Eight subjects, 7 females and 1 male participated in this study. They were between the ages of 4 and 11 years (mean age for all subjects was 6.3 years) and were referred from the paediatric orthopaedic clinic of the Queen Elizabeth Hospital, Hong Kong. Each subject received a lower limb musculoskeletal examination. Measurement of range of motion of the ankle joint and subtalar joint was performed to ensure that they all had various degree of bilateral flexible flat feet that were not compensation of forefoot deformities or other confounding pathology.
Each subject was fitted with a pair of orthoses commonly used in Hong Kong based on the UCBL (University of California Biomechanics Laboratory) shoe insert design (Henderson and Campell, 1967; Kogler et al., 1996). Since the partial weight bearing casting method suggested by Henderson and Campell was not considered ideal by the authors for obtaining a neutral cast of the foot with the subtalar joint in the neutral position, a non-weight-bearing prone casting method was employed (McPoil et al., 1989). Following the application of plaster bandages to the foot to form the negative impression the orthotist used the thumb and index fingers to palpate the head of talus to ensure that the subtalar joint was in the neutral position. The midtarsal joint was fully locked by applying a dorsiflexion force through the thumb of the other hand, placed on the plantar surface of the fourth and fifth metatarsal heads, which dorsiflexed and abducted the forefoot. The negative impression was used to create a positive cast.
Modifications to the positive cast included those in the guidelines suggested by Henderson and Campbell (1967), and Colson and Berglund (1977): to include: (1) removal of plaster along the lateral aspect of the fifth metatarsal and the medial aspect of the head of the first metatarsal to match the measured width of the foot across the first and fifth metatarsal heads to control abduction and adduction of the forefoot; (2) removal of material from the lateral area of the heel to make it about 0.3 cm undersize in order to grip the calcaneus closely; (3) removal of material of about 0.8 cm in depth from the posterior aspect of the medial longitudinal arch so that it blended in with the medial support area above the calcaneal tuberosity in the area of the sustenaculum tali, for support of the calcaneus; and (4) addition of plaster, about 0.4 cm, at the navicular tuberosity to relieve pressure.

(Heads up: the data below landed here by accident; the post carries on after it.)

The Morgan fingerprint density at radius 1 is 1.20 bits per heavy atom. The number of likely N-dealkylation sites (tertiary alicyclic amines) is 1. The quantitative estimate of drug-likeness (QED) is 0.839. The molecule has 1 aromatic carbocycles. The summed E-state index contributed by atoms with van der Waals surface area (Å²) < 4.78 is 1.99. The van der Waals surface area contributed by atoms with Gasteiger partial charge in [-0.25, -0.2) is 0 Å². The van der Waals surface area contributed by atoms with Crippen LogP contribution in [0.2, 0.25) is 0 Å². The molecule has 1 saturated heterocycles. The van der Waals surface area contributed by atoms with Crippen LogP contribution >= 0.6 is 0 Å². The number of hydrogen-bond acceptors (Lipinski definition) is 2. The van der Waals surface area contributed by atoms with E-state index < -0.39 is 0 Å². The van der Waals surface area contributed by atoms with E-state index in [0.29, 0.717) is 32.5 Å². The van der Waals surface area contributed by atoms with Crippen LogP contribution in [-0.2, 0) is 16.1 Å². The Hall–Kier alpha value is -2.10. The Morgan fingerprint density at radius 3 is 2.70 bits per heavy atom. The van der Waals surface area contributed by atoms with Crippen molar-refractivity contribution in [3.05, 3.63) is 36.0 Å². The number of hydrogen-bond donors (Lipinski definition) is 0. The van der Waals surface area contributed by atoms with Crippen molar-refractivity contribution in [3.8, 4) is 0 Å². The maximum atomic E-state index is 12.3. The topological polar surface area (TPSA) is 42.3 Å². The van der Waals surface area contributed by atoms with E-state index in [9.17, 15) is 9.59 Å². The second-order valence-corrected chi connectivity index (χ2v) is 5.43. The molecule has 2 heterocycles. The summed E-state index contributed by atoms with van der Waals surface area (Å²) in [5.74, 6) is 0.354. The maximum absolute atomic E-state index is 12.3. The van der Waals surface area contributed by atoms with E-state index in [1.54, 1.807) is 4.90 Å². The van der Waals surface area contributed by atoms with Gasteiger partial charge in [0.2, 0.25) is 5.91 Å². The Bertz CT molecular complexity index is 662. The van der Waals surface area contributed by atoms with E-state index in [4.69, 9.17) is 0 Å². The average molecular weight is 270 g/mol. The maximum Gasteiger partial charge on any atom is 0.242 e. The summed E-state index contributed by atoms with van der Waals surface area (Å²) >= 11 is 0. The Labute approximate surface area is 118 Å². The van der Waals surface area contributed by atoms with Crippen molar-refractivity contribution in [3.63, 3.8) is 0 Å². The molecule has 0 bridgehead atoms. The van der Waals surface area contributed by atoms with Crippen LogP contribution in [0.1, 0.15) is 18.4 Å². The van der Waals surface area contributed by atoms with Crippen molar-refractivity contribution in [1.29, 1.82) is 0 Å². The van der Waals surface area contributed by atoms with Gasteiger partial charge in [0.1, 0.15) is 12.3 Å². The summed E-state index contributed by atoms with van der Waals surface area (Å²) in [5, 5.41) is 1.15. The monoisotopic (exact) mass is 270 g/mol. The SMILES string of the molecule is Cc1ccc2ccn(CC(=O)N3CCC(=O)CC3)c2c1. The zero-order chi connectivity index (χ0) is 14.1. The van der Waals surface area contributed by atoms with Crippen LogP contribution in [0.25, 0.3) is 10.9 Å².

Following thermoforming with a 4 mm polypropylene sheet, the medial trimline was kept as high as comfort permitted while the lateral trimline was allowed to be considerably lower. The medial and lateral walls gripped the calcaneus to limit movement toward a valgus position. Under the plantar surface of the foot the distal trimline of the orthosis was located proximal to the heads of the metatarsals. The patients all reported that the orthoses were comfortable when initally fitted and at the follow-up appointment two weeks later.
The biomechanical analysis of the effect of orthotic treatment for flexible flat foot was carried out through a two-dimensional video-based, computer-interfaced gait analysis system (Areblad et al., 1990; Cornwall and McPoil, 1995) which consisted of a force plate and two video cameras. The force plate was located 5m from the start of the walkway, with the two cameras one at the start of the walkway, and the other 3 m to the right, in line with the force plate. The force plate (Advanced Mechanical Technology Inc., Newton, Massachusetts, USA) was used to measure force data: the vertical force (Fz), the anterior-posterior force (Fy) which was the horizontal force along the line of progression, the medial-lateral force (Fx) which was the horizontal force 90 degrees from the line of progression, and the axial torque measurement which was related to the reaction to the transverse rotation occurring in the lower limb during gait (Fig. 1). The Peak Motion Measurement System (Peak Performance, Inc., Englewood, Colorado, USA) was used for collection of displacement data. The force plate and the two cameras were synchronised. Both force and displacement data were sampled at 50 Hz.
The arch index (Cavanagh and Rodgers, 1987) of each subject was calculated to quantify the degree of flatfoot (Table 1). A piece of paper was placed under an inked rubber differential pressure mat to collect the footprint of each subject during a step. When the subject stepped on it, the pressure pressed the ridges of the mat onto the paper and left an inked footprint on the paper. On the footprint (Fig. 2) a line is drawn from the centre of the heel (point X) to the tip of the second toe. This is called the foot axis. A second line is drawn perpendicular to this axis such that it is tangential to the most anterior part of the outline of the main body of the footprint in front of the metatarsal heads. The intersection of these two lines is marked (point Y). The line XY is extended to the most posterior part of the heel at a point Z. The line YZ is divided into three equal parts dividing the foot, with the toes ignored, into rearfoot (A), midfoot (B) and forefoot (C). The Arch Index (AI) is the ratio of the area of the midfoot (B) to the total area (A+B+C) of the foot.
AI = B/(A+B+C)
To measure the motions of the knee and the ankle-foot complex in the sagittal plane and the coronal plane (Nigg, 1986; McCulloch et al., 1993), spherical reflective markers of 1 cm diameter were attached, with double sided adhesive tape, to the right lower limb of each subject at the critical locations as follows:
- midsole of the shoe at the location of the head of the 5th metatarsal,
- the centre of the sole corresponding to the inferior bisector line of the calcaneus,
- the lateral malleolus,
- the head of fibula,
- the knee joint,
- a point proximal to the knee joint and two thirds of the distance on a line from the knee joint to the greater trochanter,